Hurricane Lorenzo has grown into a large, major hurricane in the central Atlantic while Tropical Storm Karen is losing its structure.
As satellite photography shows, Lorenzo is a large hurricane; hurricane-force winds extend outward up to 45 miles from the center and tropical-storm-force winds extend outward up to 255 miles. Lorenzo’s cloud canopy is larger than its wind field, taking up real estate that’s approximately the same area as what’s between Maine and South Carolins.
In the latest advisory from the National Hurricane Center, the center of Hurricane Lorenzo was located near latitude 16.5 North, longitude 40.8 West. Lorenzo is moving toward the northwest near 12 mph and the NHC expects this motion to continue through tonight. A turn toward the north-northwest is expected on Friday, followed by a turn toward the north on Saturday. Maximum sustained winds have increased to near 140 mph with higher gusts. Lorenzo is a category 4 hurricane on the Saffir-Simpson Hurricane Wind Scale. Additional strengthening is possible tonight, and fluctuations in intensity are expected Friday and Saturday. The estimated minimum central pressure is 943 mb or 27.85 inches.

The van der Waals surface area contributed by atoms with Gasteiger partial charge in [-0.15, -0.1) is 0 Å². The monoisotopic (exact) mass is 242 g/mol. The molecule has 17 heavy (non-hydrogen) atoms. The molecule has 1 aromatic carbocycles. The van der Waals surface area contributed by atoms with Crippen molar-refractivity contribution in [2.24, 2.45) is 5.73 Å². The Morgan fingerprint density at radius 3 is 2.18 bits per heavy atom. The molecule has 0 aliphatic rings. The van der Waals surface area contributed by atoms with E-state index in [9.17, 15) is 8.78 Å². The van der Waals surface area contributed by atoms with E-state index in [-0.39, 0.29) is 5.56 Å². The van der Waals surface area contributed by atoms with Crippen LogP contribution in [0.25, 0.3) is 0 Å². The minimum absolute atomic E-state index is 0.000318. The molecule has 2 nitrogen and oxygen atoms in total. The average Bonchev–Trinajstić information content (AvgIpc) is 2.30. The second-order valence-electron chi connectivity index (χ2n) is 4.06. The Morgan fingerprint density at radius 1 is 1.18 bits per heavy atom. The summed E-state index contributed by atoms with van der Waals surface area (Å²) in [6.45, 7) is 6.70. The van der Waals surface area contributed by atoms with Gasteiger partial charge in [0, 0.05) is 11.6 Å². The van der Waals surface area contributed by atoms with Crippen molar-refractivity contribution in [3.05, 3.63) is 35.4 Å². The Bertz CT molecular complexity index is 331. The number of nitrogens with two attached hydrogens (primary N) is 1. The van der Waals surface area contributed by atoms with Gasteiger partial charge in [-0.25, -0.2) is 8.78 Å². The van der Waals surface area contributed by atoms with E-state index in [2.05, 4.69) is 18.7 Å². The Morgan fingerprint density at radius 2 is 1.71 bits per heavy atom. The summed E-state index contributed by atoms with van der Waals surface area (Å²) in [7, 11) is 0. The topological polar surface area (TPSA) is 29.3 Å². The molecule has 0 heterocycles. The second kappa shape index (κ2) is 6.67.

While Lorenzo is a massive, powerful hurricane, Karen, as a tropical storm, is falling apart closer to the United States. Located near latitude 27.2 North, longitude 62.9 West. Karen is moving toward the north-northeast near 12 mph. The storm is expected to turn eastward and become nearly stationary by Friday night, and then begin moving westward over the weekend. But even with a forecast westward drift, the National Hurricane Center believes Karen will degrade into a remnant low by Saturday. For now Karen is a minimal tropical storm with maximum sustained winds of 45 mph. Tropical-storm-force winds extend outward up to 60 miles, making it nearly 1/4 the size of Lorenzo. The estimated minimum central pressure is 1005 mb or 29.68 inches.